Friday, March 25, 2016

Canine influenza

We have had multiple clients asking questions about canine influenza virus as there are many misconceptions about the disease out there. We do not want to scare owners, but are trying to protect our friends (dogs) and in the last 14 months there have been outbreaks in over 26 states.

Canine influenza is a relatively new disease commonly referred to as “dog flu.” and just like in humans, it can be caused by multiple strains of Canine Flu. And just like human flu is among humans, canine influenza is highly contagious among dogs. In fact, unless a dog has already had the illness and recovered, almost every dog exposed to the virus will become infected. Two different strains of canine influenza virus have been isolated in the US. Canine influenza virus H3N8 was first reported in 2003, and canine influenza virus H3N2 emerged in March 2015. These strains are not related. Therefore, dogs at risk should be vaccinated against both strains.  

This is because the viruses are relatively new, and dogs have no natural immunity to it.  Canine Flu Vaccine H3N8 was the first vaccine for canine influenza and still is highly effective against this strain. It has been clinically proven to significantly reduce the severity of influenza and the length of time that a dog is sick.  Canine Influenza Vaccine H3N2 has recently been developed to combat the rapid spread of the newer H3N2 canine influenza virus.

It is important to note that canine influenza is currently not like human influenza.  Human influenza will mutate, or change, frequently producing new strains of the virus. However, if a single dog contracts both strains of influenza, both H3N2 and H3N8, the virus will be able to mutate, or change, into a new strain of the virus.  Therefore, the influenza virus will have the capability to turn into a virus like the human influenza virus, which continually changes.  There is also a possibility that if this occurs, the virus may be able to jump to new species including humans. 

Currently neither strain has been shown to be transmittable to humans.  Since both strains of the virus have been noted in dogs in close proximity we need to protect canines and ourselves from the possibility of a mutating virus.  Therefore we are recommending that dogs be vaccinated against both strains of the influenza virus. 

The clinical signs of this disease vary from mild to severe, and some dogs have even died from the respiratory disease.  In Chicago there was an estimated 10,000 dogs affected by canine influenza virus. Some practices even closed their doors to treat only sick dogs.  One of Dr. Bailey’s friends was treating 20 or more dogs a day for this disease.  Also, there have been some cases in Northwest Indiana that were confirmed, but thankfully there has not been an outbreak like Chicago.  We have your pet’s best interest in mind and do not want to see anyone’s dog get infected by this virus.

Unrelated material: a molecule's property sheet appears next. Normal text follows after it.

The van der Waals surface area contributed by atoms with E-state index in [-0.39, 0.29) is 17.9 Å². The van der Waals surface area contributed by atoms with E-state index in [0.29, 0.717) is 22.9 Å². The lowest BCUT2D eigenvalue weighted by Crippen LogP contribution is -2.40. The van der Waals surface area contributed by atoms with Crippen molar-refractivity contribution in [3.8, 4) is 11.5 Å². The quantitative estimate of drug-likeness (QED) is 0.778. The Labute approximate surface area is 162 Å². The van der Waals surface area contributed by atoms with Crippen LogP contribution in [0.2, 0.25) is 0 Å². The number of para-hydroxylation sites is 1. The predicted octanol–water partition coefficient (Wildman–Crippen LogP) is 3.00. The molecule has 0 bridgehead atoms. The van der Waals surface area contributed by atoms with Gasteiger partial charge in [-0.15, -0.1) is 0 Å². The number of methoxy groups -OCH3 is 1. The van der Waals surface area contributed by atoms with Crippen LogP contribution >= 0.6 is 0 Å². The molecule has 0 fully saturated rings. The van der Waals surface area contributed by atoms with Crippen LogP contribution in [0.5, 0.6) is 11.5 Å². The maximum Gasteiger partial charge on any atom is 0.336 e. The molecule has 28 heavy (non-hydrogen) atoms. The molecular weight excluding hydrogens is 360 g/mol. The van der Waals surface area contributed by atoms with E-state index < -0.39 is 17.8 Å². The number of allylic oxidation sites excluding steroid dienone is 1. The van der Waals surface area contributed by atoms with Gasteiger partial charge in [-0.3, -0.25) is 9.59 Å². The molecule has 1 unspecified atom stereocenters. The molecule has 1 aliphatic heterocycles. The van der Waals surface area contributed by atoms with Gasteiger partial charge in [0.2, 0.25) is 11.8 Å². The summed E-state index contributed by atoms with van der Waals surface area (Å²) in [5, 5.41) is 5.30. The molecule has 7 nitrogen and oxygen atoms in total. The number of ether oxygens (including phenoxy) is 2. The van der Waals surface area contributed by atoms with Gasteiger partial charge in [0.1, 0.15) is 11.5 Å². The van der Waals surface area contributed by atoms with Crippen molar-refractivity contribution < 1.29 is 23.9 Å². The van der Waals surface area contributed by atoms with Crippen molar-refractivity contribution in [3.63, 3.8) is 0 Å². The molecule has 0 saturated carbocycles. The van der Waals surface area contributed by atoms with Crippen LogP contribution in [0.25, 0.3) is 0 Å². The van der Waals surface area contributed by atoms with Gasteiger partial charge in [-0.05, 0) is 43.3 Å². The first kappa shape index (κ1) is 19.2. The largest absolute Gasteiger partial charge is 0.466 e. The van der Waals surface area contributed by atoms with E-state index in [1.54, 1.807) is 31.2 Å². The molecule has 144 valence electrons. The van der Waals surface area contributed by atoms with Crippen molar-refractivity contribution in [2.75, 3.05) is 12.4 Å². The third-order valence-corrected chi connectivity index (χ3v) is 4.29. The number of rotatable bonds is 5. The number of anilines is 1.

There are two separate strains of Canine Influenza and so there are separate vaccines for each strain. The drug companies are working on a vaccination that combines both strains but we have no time frame for when that will be completed.  The new vaccination requires a booster in 2 to 3 weeks when given for the first time.
To help with cost, the new vaccine will be $24.50 per shot and we will be offering the old vaccine at $12.50. If you have any more questions regarding Canine influenza you may contact us at Michigan City Animal Hospital 219-872-4191.

The Canine influenza virus (H2N8) has been around since 2004 when there were multiple outbreaks specifically in racing greyhounds.  Canine influenza is a respiratory disease that can cause clinical signs ranging from mild to extremely serious.  

The pharmaceutical companies were able to develop a vaccination to protect canines from the H2N8 strain of influenza and this vaccination has been on the market for years.  The outbreak of influenza that has recently occurred is from a different strain, H3N2 that originated from Asia. It is important to note that these two influenza strains have been the same for the last 5 years without mutation.  The Good news is that we now have a new vaccination to better protect our dogs from the most recent strain of influenza.  The pharmaceutical companies are continuing to guarantee the original H2N8 influenza vaccination for the next year.  If a dog was only vaccinated with the H2N8 influenza vaccine and the dog becomes infected with either strain of influenza, the manufacturer will pay for treatment through 2016. 

Tuesday, March 8, 2016

Traveling by Car with Your Pet

Traveling with a pet usually involves more than putting the animal in a car and driving off, especially if you will be driving long distances or be away for a long time. The American Animal Hospital Association (AAHA) offers these tips to help you prepare for a car trip with your pet and make it go a little smoother.

If your pet is not accustomed to the car, take it for a few short rides before the trip. This can help keep your pet from becoming nervous or agitated, and may lessen the effects of motion sickness. If, after a number of practice trips, your pet continues to cry excessively or becomes sick, consult your veterinarian.

Buckling up is an important safety precaution for your pet. Many states now require that pets be restrained while in a moving vehicle, and restraints have several advantages. They help protect pets in case of a collision, and they keep pets from running loose and distracting the driver. They also keep pets from escaping the car through an open window or door. Cats and smaller dogs are often most comfortable in pet carriers, which can be purchased in various sizes at most pet stores.